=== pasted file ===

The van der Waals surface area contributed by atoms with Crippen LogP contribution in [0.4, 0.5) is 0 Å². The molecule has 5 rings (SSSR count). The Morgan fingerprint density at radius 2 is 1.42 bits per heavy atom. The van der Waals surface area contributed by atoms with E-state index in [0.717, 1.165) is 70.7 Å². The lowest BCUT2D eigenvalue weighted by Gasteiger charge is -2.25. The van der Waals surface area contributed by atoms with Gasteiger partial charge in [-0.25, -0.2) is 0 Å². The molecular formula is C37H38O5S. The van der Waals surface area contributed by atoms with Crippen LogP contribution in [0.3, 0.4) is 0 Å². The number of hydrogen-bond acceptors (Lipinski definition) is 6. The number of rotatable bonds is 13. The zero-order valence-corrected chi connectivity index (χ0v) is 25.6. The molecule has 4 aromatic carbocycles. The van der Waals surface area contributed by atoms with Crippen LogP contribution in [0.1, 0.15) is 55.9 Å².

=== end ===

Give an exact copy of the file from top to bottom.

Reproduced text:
The van der Waals surface area contributed by atoms with Crippen LogP contribution in [0.4, 0.5) is 0 Å². The molecule has 5 rings (SSSR count). The Morgan fingerprint density at radius 2 is 1.42 bits per heavy atom. The van der Waals surface area contributed by atoms with E-state index in [0.717, 1.165) is 70.7 Å². The lowest BCUT2D eigenvalue weighted by Gasteiger charge is -2.25. The van der Waals surface area contributed by atoms with Gasteiger partial charge in [-0.25, -0.2) is 0 Å². The molecular formula is C37H38O5S. The van der Waals surface area contributed by atoms with Crippen LogP contribution in [0.3, 0.4) is 0 Å². The number of hydrogen-bond acceptors (Lipinski definition) is 6. The number of rotatable bonds is 13. The zero-order valence-corrected chi connectivity index (χ0v) is 25.6. The molecule has 4 aromatic carbocycles. The van der Waals surface area contributed by atoms with Crippen LogP contribution in [0.1, 0.15) is 55.9 Å².